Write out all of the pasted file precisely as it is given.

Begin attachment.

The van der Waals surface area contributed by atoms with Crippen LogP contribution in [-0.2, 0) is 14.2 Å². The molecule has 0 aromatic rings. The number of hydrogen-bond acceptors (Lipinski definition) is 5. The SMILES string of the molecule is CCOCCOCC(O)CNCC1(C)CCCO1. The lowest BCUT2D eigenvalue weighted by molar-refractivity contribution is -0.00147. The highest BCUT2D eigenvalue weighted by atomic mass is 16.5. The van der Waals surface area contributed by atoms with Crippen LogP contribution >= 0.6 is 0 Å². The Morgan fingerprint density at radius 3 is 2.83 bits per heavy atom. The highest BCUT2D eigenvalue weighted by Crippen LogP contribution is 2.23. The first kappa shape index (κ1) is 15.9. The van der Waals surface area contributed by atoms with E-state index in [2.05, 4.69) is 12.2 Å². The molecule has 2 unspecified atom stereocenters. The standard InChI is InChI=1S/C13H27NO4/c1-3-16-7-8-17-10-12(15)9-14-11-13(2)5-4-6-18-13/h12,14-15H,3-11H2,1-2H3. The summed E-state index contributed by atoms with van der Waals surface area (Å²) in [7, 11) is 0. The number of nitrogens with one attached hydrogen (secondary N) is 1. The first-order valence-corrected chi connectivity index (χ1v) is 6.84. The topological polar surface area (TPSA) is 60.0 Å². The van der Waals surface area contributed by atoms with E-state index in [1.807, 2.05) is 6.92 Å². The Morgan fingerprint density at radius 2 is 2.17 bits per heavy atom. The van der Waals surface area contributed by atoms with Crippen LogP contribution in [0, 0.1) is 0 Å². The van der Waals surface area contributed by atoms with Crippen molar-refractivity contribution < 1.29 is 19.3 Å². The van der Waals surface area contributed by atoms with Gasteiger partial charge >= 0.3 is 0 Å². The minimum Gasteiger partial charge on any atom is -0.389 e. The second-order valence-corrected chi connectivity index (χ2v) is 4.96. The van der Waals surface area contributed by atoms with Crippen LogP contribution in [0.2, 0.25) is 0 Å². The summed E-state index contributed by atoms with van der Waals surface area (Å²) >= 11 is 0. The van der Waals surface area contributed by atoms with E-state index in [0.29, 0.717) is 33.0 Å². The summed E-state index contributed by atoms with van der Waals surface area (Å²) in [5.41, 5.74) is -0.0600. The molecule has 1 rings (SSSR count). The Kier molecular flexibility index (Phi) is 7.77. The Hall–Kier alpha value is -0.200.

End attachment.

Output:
The van der Waals surface area contributed by atoms with Crippen LogP contribution in [-0.2, 0) is 14.2 Å². The molecule has 0 aromatic rings. The number of hydrogen-bond acceptors (Lipinski definition) is 5. The SMILES string of the molecule is CCOCCOCC(O)CNCC1(C)CCCO1. The lowest BCUT2D eigenvalue weighted by molar-refractivity contribution is -0.00147. The highest BCUT2D eigenvalue weighted by atomic mass is 16.5. The van der Waals surface area contributed by atoms with Crippen LogP contribution >= 0.6 is 0 Å². The Morgan fingerprint density at radius 3 is 2.83 bits per heavy atom. The highest BCUT2D eigenvalue weighted by Crippen LogP contribution is 2.23. The first kappa shape index (κ1) is 15.9. The van der Waals surface area contributed by atoms with E-state index in [2.05, 4.69) is 12.2 Å². The molecule has 2 unspecified atom stereocenters. The standard InChI is InChI=1S/C13H27NO4/c1-3-16-7-8-17-10-12(15)9-14-11-13(2)5-4-6-18-13/h12,14-15H,3-11H2,1-2H3. The summed E-state index contributed by atoms with van der Waals surface area (Å²) in [7, 11) is 0. The number of nitrogens with one attached hydrogen (secondary N) is 1. The first-order valence-corrected chi connectivity index (χ1v) is 6.84. The topological polar surface area (TPSA) is 60.0 Å². The van der Waals surface area contributed by atoms with E-state index in [1.807, 2.05) is 6.92 Å². The Morgan fingerprint density at radius 2 is 2.17 bits per heavy atom. The van der Waals surface area contributed by atoms with Crippen LogP contribution in [0, 0.1) is 0 Å². The van der Waals surface area contributed by atoms with Crippen molar-refractivity contribution < 1.29 is 19.3 Å². The van der Waals surface area contributed by atoms with Gasteiger partial charge >= 0.3 is 0 Å². The minimum Gasteiger partial charge on any atom is -0.389 e. The second-order valence-corrected chi connectivity index (χ2v) is 4.96. The van der Waals surface area contributed by atoms with Crippen LogP contribution in [0.2, 0.25) is 0 Å². The summed E-state index contributed by atoms with van der Waals surface area (Å²) >= 11 is 0. The van der Waals surface area contributed by atoms with E-state index in [0.29, 0.717) is 33.0 Å². The summed E-state index contributed by atoms with van der Waals surface area (Å²) in [5.41, 5.74) is -0.0600. The molecule has 1 rings (SSSR count). The Kier molecular flexibility index (Phi) is 7.77. The Hall–Kier alpha value is -0.200.